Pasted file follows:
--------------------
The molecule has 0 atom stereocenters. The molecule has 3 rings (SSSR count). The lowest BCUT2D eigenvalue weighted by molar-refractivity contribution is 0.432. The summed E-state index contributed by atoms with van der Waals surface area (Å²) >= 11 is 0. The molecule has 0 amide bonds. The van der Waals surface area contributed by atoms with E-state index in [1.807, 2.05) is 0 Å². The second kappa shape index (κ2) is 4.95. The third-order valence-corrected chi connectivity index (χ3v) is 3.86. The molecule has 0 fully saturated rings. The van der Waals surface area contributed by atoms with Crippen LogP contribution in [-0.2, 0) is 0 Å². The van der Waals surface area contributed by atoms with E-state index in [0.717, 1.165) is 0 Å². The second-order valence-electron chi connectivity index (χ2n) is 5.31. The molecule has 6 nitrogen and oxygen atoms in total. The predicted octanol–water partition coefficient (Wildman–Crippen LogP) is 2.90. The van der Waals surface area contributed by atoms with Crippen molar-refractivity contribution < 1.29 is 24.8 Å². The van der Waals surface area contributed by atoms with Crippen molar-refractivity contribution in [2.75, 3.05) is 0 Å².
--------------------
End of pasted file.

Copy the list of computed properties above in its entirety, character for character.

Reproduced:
The molecule has 0 atom stereocenters. The molecule has 3 rings (SSSR count). The lowest BCUT2D eigenvalue weighted by molar-refractivity contribution is 0.432. The summed E-state index contributed by atoms with van der Waals surface area (Å²) >= 11 is 0. The molecule has 0 amide bonds. The van der Waals surface area contributed by atoms with E-state index in [1.807, 2.05) is 0 Å². The second kappa shape index (κ2) is 4.95. The third-order valence-corrected chi connectivity index (χ3v) is 3.86. The molecule has 0 fully saturated rings. The van der Waals surface area contributed by atoms with Crippen LogP contribution in [-0.2, 0) is 0 Å². The van der Waals surface area contributed by atoms with E-state index in [0.717, 1.165) is 0 Å². The second-order valence-electron chi connectivity index (χ2n) is 5.31. The molecule has 6 nitrogen and oxygen atoms in total. The predicted octanol–water partition coefficient (Wildman–Crippen LogP) is 2.90. The van der Waals surface area contributed by atoms with Crippen molar-refractivity contribution < 1.29 is 24.8 Å². The van der Waals surface area contributed by atoms with Crippen molar-refractivity contribution in [2.75, 3.05) is 0 Å².